Spring has arrived, ushering in warmer, sunnier days, budding gardens, and the start of what could turn out to be a frenzied rush to buy a house before borrowing costs rise.
House prices across the country have skyrocketed in recent years, boosted by rock-bottom interest rates that have made it cheaper than ever for Canadians to finance home purchases.
Robert McLister, a Vancouver-based mortgage planner and the editor of the CanadianMortgageTrends.com blog, says the biggest mistake people make when getting a mortgage is stretching their limits more than they should.
"People always want the biggest and best house they can afford so stretch the limits of their buying power. But buying a cheaper house will leave you with less to worry about," he said.
His advice to prospective home buyers is to be conservative in terms of what they can afford. "Do not rush to over-buy, which is hard when every property seems to have a bidding war."
Changes to mortgage application rules that kick in on April 19th, and the introduction of harmonized sales taxes in Ontario and British Columbia in July, are also likely to push people into the housing market before the expected slowdown.
Mr. McLister has these tips for new home buyers:
1) Allow five business days for financing in your purchase offer. Realtors sometimes push buyers to get preapproved and write "clean" offers without conditions. But preapprovals don't guarantee a "final" approval. Preapprovals are often just glorified rate holds. Proper financing conditions give you time to arrange an iron-clad approval before you commit to buy.
2) Start with the term. The term you pick often effects the total interest you pay more than the rate itself. Consult a professional to pick the right term from the start. Have him or her run a rate simulation to show which term would save you the most money over five years.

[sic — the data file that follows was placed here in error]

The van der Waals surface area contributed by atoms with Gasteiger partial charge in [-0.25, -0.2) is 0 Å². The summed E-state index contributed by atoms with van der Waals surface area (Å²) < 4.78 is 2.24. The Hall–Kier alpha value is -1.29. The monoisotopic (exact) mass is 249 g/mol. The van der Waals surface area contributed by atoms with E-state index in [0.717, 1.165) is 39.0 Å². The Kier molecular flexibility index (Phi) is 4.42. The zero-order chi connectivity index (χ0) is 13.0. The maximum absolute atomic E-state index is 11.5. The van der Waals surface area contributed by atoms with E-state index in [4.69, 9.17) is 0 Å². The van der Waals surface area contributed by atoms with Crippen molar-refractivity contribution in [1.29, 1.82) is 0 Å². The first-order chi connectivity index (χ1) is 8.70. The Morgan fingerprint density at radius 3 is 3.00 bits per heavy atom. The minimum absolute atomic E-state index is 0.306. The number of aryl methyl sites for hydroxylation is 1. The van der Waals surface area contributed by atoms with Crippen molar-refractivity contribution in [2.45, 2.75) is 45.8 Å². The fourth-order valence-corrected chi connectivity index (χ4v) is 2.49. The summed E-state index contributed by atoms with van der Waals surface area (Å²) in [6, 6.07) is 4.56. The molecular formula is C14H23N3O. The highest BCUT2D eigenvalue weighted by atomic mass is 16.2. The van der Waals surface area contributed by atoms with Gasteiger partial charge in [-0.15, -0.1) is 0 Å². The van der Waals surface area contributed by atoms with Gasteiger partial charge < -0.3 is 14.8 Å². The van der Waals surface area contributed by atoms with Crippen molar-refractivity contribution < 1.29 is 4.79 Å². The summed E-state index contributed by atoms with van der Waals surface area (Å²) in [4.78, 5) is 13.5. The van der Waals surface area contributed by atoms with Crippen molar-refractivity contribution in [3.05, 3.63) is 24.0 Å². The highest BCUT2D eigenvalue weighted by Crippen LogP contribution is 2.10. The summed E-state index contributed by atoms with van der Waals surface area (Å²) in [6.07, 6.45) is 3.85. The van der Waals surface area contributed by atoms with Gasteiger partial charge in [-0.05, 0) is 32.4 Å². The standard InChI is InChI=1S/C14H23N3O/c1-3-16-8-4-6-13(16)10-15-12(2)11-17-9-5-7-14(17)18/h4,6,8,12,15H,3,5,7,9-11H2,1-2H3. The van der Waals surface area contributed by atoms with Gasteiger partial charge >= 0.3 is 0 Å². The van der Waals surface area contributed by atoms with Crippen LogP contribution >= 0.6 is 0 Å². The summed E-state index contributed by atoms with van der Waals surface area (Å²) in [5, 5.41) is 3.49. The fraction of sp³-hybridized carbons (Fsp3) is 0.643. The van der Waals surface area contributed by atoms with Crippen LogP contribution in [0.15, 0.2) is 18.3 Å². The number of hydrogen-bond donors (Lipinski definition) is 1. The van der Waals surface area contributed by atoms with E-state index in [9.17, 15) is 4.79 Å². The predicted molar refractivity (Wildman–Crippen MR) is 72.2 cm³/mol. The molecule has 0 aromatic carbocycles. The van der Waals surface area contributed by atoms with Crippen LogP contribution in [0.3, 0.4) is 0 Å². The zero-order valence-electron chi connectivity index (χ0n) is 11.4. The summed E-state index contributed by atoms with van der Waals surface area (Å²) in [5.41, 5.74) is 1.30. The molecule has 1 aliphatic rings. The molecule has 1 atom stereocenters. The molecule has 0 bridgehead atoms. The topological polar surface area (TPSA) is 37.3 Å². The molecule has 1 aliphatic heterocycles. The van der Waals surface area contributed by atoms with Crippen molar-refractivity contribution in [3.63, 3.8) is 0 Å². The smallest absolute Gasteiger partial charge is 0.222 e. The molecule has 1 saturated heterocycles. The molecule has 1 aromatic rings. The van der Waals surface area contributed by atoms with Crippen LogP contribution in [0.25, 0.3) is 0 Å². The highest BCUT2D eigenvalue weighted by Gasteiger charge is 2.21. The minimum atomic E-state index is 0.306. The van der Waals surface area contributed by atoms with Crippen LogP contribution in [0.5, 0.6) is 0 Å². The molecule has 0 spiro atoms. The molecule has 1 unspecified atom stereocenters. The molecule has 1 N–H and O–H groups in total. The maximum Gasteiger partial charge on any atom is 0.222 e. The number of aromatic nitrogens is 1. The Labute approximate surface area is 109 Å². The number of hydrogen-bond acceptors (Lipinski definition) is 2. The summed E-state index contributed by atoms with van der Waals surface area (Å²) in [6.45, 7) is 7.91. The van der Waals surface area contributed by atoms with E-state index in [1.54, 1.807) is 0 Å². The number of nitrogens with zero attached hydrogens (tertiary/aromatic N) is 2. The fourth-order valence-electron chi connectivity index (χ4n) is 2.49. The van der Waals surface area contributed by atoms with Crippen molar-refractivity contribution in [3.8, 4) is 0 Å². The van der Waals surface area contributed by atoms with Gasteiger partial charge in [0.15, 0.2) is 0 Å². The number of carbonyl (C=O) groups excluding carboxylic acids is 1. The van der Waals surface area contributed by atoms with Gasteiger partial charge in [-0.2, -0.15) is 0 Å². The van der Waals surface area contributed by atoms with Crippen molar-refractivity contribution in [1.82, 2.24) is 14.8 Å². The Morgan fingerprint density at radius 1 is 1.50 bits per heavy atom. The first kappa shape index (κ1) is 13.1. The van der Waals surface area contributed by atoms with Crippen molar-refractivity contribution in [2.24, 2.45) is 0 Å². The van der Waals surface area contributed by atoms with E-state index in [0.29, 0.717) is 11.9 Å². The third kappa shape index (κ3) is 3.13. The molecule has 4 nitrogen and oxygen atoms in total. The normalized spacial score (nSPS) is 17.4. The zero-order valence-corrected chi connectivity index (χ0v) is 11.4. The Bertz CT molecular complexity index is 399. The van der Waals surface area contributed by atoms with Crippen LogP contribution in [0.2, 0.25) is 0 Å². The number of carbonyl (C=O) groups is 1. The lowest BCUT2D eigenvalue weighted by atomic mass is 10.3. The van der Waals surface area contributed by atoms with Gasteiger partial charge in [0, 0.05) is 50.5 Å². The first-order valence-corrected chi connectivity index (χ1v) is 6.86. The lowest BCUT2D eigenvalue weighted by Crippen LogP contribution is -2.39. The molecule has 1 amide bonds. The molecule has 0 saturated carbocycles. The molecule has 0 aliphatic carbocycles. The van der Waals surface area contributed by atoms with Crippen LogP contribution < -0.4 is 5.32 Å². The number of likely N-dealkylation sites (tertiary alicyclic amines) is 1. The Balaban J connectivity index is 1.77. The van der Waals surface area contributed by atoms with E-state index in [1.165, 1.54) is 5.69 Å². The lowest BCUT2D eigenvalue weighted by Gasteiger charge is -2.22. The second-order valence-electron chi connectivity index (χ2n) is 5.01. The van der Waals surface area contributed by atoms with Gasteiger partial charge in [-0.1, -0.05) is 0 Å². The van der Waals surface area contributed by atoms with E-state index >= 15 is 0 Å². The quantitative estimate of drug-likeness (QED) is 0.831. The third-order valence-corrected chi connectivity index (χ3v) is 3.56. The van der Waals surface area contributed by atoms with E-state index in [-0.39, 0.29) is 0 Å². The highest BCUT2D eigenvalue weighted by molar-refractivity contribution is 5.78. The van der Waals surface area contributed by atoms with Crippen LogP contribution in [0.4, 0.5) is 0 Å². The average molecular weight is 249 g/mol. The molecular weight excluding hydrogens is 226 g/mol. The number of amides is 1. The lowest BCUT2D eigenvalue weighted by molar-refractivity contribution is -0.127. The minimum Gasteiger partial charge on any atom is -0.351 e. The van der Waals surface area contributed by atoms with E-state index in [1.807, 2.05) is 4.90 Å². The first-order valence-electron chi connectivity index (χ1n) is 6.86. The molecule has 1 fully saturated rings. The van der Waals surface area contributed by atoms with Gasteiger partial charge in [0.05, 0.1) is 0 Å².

Is this a good time to lock in or refinance your mortgage?
3) Negotiate wisely. If your credit is strong, use the Globe's mortgage rate table at tgam.ca/mortgagerates as a starting point for rates. Ask your mortgage planner to find a lender who will beat the best rate for your province. Use a mortgage professional who compares all lenders; not just a handful.
4) Go short. Don't consider a long-term amortization (such as 30-35 years) unless you are confident you'll later have spare funds to make prepayments. A 35-year amortization will lower your monthly payments 16 per cent on a 4-per-cent, $250,000 mortgage. However, the total interest you'll pay increases 32 per cent versus a 25-year amortization.
More on mortgages
5) Tap your RRSPs for a down payment. If you qualify as a first-time home buyer, you and your spouse can each use up to $25,000 from your RRSP as a down payment. CRA will not deem that money taxable income as long as you annually repay 1/15th of the amount withdrawn.
6) Don't pay for what you don't need. Paying extra for an open mortgage, a "capped" variable rate, cash back, large prepayment options, or a 10-year term is often unnecessary. Have your mortgage professional compare the estimated interest cost of the alternatives.
7) Consider a hybrid. Hybrid mortgages are part fixed and part variable. You determine how much of your mortgage goes in each part. Since no one knows how high rates will climb, hybrids nicely diversify your interest-rate exposure.